But the easyest way to fix this would be to ask the ISP to put both your T1's on the same router and to use the loopback interface on both sides.
Hope this helps
Here's a copy of my bgp config without IP addresses:
router bgp (my AS)
network x.x.x.x mask 255.255.255.0
network y.y.y.y mask 255.255.255.0
network z.z.z.z mask 255.255.255.0
neighbor a.a.a.a remote-as (ISP#1 AS)
neighbor a.a.a.a version 4
neighbor a.a.a.b remote-as (ISP#1 AS)
neighbor a.a.a.b version 4
neighbor c.c.c.c remote-as (ISP#2 AS)
neighbor c.c.c.c ebgp-multihop 5
neighbor c.c.c.c update-source Serial1/1:1
neighbor c.c.c.c version 4
neighbor c.c.c.c distribute-list 1 out
neighbor c.c.c.c route-map (routemap) in
neighbor c.c.c.c route-map (routemap2) out
neighbor d.d.d.d remote-as (ISP#3)
neighbor d.d.d.d version 4
neighbor d.d.d.d distribute-list 1 out
Now can I issue a "maximum-paths 4" to load balance among all 4 lines for outgoing traffic?
Notice in my config that for ISP#1 I have neighbor statment as a.a.a.a and a.a.a.b, thus each T-1 line for the ISP#1 is going to a different router on their end.
First of all lets try to answer your question about the max-path 4. To my knowledge in your case it wont do full load balancing since you are using distribute list on some of the peerings. That means that you are letting those systems to know only some information about your network. You are probably also filtering or adding weight with your route-maps to your peer c.c.c.c. All this will influence the load balancing when used withmax-path. I'm not sure but be carefull with that.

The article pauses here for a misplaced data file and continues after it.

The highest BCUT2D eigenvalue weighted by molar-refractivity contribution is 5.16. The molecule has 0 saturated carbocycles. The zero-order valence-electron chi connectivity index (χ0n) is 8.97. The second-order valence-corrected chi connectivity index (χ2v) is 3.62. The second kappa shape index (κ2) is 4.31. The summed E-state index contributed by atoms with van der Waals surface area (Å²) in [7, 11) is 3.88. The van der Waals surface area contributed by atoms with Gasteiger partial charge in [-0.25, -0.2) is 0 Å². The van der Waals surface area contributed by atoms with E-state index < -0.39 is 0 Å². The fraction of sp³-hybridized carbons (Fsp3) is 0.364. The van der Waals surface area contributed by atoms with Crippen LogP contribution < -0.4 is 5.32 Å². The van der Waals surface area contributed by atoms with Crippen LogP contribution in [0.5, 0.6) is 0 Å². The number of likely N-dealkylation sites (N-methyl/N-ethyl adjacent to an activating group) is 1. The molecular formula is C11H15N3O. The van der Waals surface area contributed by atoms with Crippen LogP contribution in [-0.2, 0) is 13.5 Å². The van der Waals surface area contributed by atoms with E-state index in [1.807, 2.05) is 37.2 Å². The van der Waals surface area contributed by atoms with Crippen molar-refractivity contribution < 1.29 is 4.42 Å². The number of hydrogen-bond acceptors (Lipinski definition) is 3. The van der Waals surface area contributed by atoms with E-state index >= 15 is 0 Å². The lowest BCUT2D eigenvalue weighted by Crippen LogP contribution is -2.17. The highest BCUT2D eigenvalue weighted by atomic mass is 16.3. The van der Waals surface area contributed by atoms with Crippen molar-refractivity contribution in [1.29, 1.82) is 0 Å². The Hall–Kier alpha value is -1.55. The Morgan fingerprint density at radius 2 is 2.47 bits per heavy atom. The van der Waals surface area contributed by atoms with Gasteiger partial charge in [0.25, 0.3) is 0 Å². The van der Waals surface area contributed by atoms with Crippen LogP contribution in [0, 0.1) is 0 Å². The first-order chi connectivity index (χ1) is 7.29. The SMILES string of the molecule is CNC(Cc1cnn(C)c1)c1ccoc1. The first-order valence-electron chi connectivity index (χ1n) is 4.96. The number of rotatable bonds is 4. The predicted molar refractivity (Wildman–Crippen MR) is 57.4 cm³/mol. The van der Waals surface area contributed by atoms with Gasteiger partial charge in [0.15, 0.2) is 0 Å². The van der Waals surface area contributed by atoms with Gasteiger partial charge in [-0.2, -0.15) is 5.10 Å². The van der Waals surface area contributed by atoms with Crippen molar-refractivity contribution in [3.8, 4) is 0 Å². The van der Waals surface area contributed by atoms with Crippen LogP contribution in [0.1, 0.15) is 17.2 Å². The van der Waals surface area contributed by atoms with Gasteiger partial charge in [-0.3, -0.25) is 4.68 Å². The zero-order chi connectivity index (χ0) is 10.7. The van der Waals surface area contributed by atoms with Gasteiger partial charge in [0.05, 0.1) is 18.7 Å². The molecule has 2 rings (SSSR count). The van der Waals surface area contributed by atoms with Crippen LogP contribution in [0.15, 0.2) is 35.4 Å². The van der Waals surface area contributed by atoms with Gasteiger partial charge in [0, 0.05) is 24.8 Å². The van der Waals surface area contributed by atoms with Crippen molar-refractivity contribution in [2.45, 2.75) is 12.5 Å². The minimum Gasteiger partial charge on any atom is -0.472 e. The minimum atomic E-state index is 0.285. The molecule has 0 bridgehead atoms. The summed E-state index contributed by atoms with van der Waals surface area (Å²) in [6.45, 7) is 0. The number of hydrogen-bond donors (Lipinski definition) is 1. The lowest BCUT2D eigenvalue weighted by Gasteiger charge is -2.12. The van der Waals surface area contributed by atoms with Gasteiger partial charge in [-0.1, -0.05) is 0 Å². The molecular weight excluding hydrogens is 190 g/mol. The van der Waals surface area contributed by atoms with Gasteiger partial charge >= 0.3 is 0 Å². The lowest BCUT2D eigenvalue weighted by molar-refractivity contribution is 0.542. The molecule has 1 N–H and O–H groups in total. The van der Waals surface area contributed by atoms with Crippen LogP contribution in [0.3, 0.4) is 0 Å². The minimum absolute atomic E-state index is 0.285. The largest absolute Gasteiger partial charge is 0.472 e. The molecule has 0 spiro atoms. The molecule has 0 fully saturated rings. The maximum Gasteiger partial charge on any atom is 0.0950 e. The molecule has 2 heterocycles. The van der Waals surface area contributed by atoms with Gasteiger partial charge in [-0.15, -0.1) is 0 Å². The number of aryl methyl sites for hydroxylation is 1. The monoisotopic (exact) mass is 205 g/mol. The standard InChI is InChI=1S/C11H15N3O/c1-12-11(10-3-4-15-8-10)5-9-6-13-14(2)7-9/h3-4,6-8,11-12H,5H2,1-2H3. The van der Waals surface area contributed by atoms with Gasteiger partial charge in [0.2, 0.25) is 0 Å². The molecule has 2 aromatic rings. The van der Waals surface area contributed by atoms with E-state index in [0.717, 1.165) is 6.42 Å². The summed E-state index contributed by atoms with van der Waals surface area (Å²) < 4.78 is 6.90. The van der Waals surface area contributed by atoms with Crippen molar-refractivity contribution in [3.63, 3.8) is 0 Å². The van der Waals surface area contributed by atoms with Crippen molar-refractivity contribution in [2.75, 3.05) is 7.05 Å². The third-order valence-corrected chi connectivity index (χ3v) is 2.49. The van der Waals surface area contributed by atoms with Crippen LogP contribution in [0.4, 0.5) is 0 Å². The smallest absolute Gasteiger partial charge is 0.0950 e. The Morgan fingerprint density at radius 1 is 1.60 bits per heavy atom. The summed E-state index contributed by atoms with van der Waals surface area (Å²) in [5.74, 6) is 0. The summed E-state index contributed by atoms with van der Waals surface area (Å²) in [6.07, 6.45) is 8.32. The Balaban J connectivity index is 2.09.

Second, looks like you are doing full exchange with your ISP#1. If you want to do load balancing between all four peers, I think that you'll have to do some modifications on your BGP settings, or you can do separate load balancing with ISP#1 and separate load balancing with ISP#2 and ISP#3.
Lastly, find out how your network is seen from the outside, do a BGP scan, here is a link to help you with that http://nitrous.digex.net/ this will give you some idea of how your network is seen/reached from the outside. Now if you see that the best path to some of your network is though ISP#1 and the second best is through your ISP#2 but with more hops for example, in that case you'll have to use prepend.
Since BGP best path selection uses number of hops as second criteria changing the max-path or local pref or MED will not do the job.
These are just some consideratoins you should have in mind
Hope this helps, correct me please if I'm wrong
Concerning your 2 T1s connecting to the new ISP, if the 2 T1s are connecting to the same ISP router, you may configure the peering using the loopback addresses (don't forget to use ebgp-multihop and any static routes or dynamic routing to let your router know how to reach the ISP's router loopback) load balancing will be achieved not by BGP itself, but via the forwarding process. It may vary, according to the forwarding process you area using. As an example, if you are using CEF, you should enable per-packet load-sharing to have a fair load balancing between the 2 circuits.
Regarding the other 2 peerings, as someone already wrote, it is tricky... You can use local-preference to influence your outbounf traffic and/or agree with your ISPs some MED or BGP community policy to influence inbound traffic.
I hope it helps.
Unfortunately, my 2 T-1s are going to separate routers to the new ISP. I'm going to find out if they can put the T-1's on one router. That way, I can implement your advice.
Also, should i use the max paths 4 command to balance between all 4 of my T-1's?
I don't have CEF, but I've been reading up on it, is it hard to implement? Any consequences regarding implementing this layer 3 switching technology?
Thanks for all the replies!
Max-Paths only have a word on the BGP selection algorithm if reaches a certain point. Please check the following link: